Continuing east, I phoned Linda from Tuilieres Garden, in part for an update on the USA-Russia hockey game that was by my reckoning nearly over. She texted me 20 minutes later (I was back in my room) that the USA won in a shootout. Woo hoo! When I returned, I met my host Antonella, who introduced me to her friend who was about to celebrate her birthday. The two said that it might be a bit noisy in the evening, but I waved my hand and noted I sleep through lots. They invited me to the party.
At five, I met a couple of old American Airlines chums, Jacques Alonso, who led the sales team in France for many years, and Olga Jacob, who worked in her native Belgium until she replaced Jacques when he retired a few years earlier. We got caught up on life and yakked about the business. It’s always fun to reconnect with AA people, more so overseas pals. At 6:30 I peeled off and headed to dinner at a place I had not visited in almost two decades (in the mid-1990s, when I worked on AA’s international planning team, I went to Paris a lot), the Ambassade d’Auvergne, with rustic cooking from the Auvergne, a region in central France. It says a lot that a place is unchanged; indeed, it opened in 1967. I tucked into a huge meal, vegetable soup, then duck breast served with aligot, a specialty of the Auvergne, mashed potatoes with garlic and white cheese. Dessert was a trio of custards each infused with floral essence. Yum!
When I returned, the party was on, fairly sedate, everyone gathered in a large conversational circle. An hour later, the music started, and laughing. It was a bit noisy, but it was the sound of happiness and fun, and I decided I could live with that – or sleep with that.
I almost never oversleep, but that Sunday I awoke at 8:05. Yow, late! Showered, packed, and had an idea: went on the Internet and bought a Velíb day ticket. Voilá! Walked a block to the station, poked a few buttons, and in no time was “woo-hooing” as I rode south on Avenue de l’Opéra. Stopped for light breakfast fixings at a mini-market, crossed the Seine, and parked at a station a block from my destination, the Musee d’Orsay, the art museum that opened in the mid-1980s in a former railway station. I’m not sure I’ve ever had as great a museum visit as that day, simply colossal. The collection is vast, and the supply of works by famed French impressionists seems limitless. But they also showcased less known artists like Rosa Bonheur (1822-1899). There were wonderful themed rooms, such as “Decorative Arts of the Second Empire.” And excellent interpretive panels (in English) throughout; as a former museum guy (the Science Museum of Minnesota, 1979-83), I deeply appreciate clear text explanation.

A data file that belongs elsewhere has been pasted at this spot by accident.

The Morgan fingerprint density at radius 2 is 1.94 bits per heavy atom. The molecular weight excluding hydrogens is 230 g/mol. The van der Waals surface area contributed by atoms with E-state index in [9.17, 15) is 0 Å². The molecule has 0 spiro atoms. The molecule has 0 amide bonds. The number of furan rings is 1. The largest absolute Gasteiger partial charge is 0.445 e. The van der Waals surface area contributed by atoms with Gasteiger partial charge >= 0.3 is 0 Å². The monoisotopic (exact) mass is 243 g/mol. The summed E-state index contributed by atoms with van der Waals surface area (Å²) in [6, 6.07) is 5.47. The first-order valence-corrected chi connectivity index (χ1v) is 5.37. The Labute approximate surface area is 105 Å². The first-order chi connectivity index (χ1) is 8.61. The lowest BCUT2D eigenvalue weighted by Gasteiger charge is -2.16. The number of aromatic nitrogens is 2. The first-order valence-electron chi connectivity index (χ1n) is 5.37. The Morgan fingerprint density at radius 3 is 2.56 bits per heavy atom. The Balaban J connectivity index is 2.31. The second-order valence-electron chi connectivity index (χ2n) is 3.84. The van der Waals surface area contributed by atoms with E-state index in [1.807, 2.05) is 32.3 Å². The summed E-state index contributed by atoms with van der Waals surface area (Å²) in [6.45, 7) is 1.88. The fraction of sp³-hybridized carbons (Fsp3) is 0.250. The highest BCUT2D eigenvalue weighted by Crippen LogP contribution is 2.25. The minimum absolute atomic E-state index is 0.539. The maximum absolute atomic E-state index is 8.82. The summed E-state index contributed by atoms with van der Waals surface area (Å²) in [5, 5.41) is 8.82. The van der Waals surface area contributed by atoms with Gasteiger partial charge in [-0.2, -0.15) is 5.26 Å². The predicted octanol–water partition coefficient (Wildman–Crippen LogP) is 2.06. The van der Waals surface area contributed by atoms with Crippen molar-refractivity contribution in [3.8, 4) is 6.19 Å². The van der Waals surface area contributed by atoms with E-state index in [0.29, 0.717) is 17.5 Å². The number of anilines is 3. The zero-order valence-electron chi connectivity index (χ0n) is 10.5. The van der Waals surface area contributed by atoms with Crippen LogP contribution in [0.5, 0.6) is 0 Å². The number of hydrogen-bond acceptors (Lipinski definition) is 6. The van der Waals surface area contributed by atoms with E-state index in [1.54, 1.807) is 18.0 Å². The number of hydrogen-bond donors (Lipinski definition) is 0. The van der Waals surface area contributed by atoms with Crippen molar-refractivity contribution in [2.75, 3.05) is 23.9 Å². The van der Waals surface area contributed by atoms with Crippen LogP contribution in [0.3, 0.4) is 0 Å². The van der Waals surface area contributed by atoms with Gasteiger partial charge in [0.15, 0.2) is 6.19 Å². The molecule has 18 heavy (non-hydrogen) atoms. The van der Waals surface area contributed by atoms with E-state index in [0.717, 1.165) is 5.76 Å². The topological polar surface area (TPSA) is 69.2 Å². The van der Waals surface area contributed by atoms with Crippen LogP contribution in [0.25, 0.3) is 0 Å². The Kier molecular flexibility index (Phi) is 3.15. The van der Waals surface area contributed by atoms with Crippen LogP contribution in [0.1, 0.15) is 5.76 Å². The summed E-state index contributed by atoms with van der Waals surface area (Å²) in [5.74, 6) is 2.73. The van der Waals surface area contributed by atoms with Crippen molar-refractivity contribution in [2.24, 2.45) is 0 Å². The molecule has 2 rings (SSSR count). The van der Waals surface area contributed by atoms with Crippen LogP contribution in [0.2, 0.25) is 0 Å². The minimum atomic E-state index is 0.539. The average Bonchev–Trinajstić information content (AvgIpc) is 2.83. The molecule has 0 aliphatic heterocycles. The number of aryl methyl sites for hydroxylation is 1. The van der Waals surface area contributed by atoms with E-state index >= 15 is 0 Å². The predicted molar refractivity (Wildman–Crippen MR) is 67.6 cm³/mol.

Some of the rooms showcased the donations of a family, such as Max and Rosy Kaganovitch, and a theoretical physicist, Philippe Mayer (1925-2007); he was a huge donor, and a patriot, interrupting his studies at Harvard to join the Free French Forces, becoming part of the army that landed in Provence and helped liberate his homeland. In addition to admiring a lot of art, I learned quite a bit, for example the idea that much of Gauguin’s work was planar, lacking in perspective. It was a way cool three hours.
I grabbed another bike (rides less than 30 minutes are free, so you’re always thinking about where to park and re-start the clock), and rode around the Left Bank, past the faculty of medicine, then east on Blvd. St. Germain, a little scary. Paused for lunch on another street bench, then more Left Bank exploration (including a cruise past SciencesPo, one of France’s premier schools) before crossing the Seine and heading back home. It was the most transport utility, and the most fun, you can get for $2.33!